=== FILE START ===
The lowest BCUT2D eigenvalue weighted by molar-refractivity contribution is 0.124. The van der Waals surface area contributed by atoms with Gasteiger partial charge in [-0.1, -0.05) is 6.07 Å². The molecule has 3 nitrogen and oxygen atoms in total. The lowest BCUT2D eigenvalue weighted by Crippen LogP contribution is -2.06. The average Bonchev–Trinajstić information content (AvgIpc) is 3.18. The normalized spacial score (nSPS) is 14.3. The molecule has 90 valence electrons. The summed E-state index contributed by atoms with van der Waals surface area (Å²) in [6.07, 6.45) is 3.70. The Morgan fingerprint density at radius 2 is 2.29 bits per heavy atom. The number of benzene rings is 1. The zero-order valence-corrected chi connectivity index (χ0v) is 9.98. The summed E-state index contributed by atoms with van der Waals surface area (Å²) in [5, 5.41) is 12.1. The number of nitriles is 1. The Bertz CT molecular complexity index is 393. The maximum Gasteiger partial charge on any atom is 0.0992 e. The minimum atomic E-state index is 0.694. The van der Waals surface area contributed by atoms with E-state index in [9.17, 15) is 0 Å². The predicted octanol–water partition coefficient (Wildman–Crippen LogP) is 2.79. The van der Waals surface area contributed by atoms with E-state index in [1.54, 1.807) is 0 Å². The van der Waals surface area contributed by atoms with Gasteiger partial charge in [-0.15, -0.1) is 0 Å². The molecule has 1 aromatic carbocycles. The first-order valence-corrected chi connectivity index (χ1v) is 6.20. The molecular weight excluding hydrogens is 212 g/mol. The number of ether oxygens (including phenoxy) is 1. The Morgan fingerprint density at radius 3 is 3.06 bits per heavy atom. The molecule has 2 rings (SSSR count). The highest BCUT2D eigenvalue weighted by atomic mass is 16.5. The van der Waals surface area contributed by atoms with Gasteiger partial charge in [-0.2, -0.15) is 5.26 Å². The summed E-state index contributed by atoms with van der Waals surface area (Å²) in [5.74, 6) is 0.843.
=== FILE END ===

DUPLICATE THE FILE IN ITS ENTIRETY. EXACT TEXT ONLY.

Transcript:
The lowest BCUT2D eigenvalue weighted by molar-refractivity contribution is 0.124. The van der Waals surface area contributed by atoms with Gasteiger partial charge in [-0.1, -0.05) is 6.07 Å². The molecule has 3 nitrogen and oxygen atoms in total. The lowest BCUT2D eigenvalue weighted by Crippen LogP contribution is -2.06. The average Bonchev–Trinajstić information content (AvgIpc) is 3.18. The normalized spacial score (nSPS) is 14.3. The molecule has 90 valence electrons. The summed E-state index contributed by atoms with van der Waals surface area (Å²) in [6.07, 6.45) is 3.70. The Morgan fingerprint density at radius 2 is 2.29 bits per heavy atom. The number of benzene rings is 1. The zero-order valence-corrected chi connectivity index (χ0v) is 9.98. The summed E-state index contributed by atoms with van der Waals surface area (Å²) in [5, 5.41) is 12.1. The number of nitriles is 1. The Bertz CT molecular complexity index is 393. The maximum Gasteiger partial charge on any atom is 0.0992 e. The minimum atomic E-state index is 0.694. The van der Waals surface area contributed by atoms with E-state index in [9.17, 15) is 0 Å². The predicted octanol–water partition coefficient (Wildman–Crippen LogP) is 2.79. The van der Waals surface area contributed by atoms with E-state index in [1.54, 1.807) is 0 Å². The van der Waals surface area contributed by atoms with Gasteiger partial charge in [-0.15, -0.1) is 0 Å². The molecule has 1 aromatic carbocycles. The first-order valence-corrected chi connectivity index (χ1v) is 6.20. The molecular weight excluding hydrogens is 212 g/mol. The number of ether oxygens (including phenoxy) is 1. The Morgan fingerprint density at radius 3 is 3.06 bits per heavy atom. The molecule has 2 rings (SSSR count). The highest BCUT2D eigenvalue weighted by atomic mass is 16.5. The van der Waals surface area contributed by atoms with Gasteiger partial charge in [-0.2, -0.15) is 5.26 Å². The summed E-state index contributed by atoms with van der Waals surface area (Å²) in [5.74, 6) is 0.843.